JpGU-AGU Joint Meeting 2020

Presentation information

[E] Poster

S (Solid Earth Sciences ) » S-VC Volcanology

[S-VC42] Dynamics of volcanic eruptions and their physical and chemical processes

convener:Atsuko Namiki(Graduate School of Integrated Arts and Sciences, Hiroshima University), Christian Huber(Brown University), Michael Manga(University of California Berkeley), Yujiro Suzuki(Earthquake Research Institute, The University of Tokyo)

[SVC42-P13] Thermal history of pyroclasts reflecting the structure of eruption clouds: Application of textural analysis of pyrrhotite oxidation

*Keiko Matsumoto1 (1.Geological Survey of Japan, The National Institute of Advanced Industrial Science and Technology)

Keywords:eruption cloud, pyrrothite, oxidation, Sakurajima volcano, Asama volcano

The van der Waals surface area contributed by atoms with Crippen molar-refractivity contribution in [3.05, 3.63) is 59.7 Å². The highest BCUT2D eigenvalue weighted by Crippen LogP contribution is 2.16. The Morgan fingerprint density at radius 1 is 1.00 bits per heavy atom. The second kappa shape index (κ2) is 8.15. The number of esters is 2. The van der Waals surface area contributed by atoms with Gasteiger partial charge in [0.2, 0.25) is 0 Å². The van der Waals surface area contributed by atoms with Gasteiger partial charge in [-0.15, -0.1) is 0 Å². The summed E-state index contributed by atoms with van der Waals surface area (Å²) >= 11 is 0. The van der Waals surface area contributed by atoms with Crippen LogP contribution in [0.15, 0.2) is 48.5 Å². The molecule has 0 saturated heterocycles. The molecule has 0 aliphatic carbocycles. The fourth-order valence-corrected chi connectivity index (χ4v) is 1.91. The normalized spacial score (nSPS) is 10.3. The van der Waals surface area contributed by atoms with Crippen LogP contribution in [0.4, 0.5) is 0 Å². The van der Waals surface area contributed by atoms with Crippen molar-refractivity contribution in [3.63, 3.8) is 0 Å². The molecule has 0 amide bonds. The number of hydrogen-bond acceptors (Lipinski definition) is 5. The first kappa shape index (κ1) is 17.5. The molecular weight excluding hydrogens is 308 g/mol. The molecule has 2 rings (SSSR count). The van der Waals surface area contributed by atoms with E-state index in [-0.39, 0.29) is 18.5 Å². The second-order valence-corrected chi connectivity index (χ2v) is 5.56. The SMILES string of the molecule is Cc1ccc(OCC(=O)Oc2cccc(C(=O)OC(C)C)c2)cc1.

Entrainment of air in eruption clouds causes rapid oxidation of pyroclasts due to an increase of oxygen fugacity at a high temperature. Oxidation texture of sulfide minerals (pyrrhotite) in pyroclasts can be an indicator for the process of air entrainment and temperature change in eruption clouds as it forms via interaction with air. To demonstrate the contrast of air entrainment and thermal disequilibrium processes of Plinian and Vulcanian eruption columns, oxidation texture of pyrrhotite in four andesitic pyroclastic eruptions of Asama and Sakurajima volcanoes was investigated. Although pyrrhotite and oxidized pyrrhotite crystals were commonly observed in the pumice clasts of these four eruptions, the component proportions and degree of oxidation of the pyrrhotite crystals were significantly different between Plinian and Vulcanian fall-deposits. Component proportions of oxidized pyrrhotite crystals were high for pumice deposits of the Asama 1783 and the Sakurajima 1914 Plinian eruptions than those of the Asama 2004 and the Sakurajima 2010 Vulcanian eruptions. These results indicate that the temperature of pumice clasts was kept above the closure temperature of pyrrhotite oxidation in the Plinian eruption clouds for a long time, while they dropped quickly in the Vulcanian one. The high temperature maintenance in Plinian clouds probably reflects (i) multiple mixing of an eruption cloud due to the continuous nature of Plinian flow and (ii) heat retainment in a pumice clast in the buoyant plume of the Plinian cloud. Thus, textural analysis of oxidized pyrrhotite can be a new approach for constraining the duration of high temperatures of an eruption cloud from fall-deposits, thereby reflecting the eruption dynamics.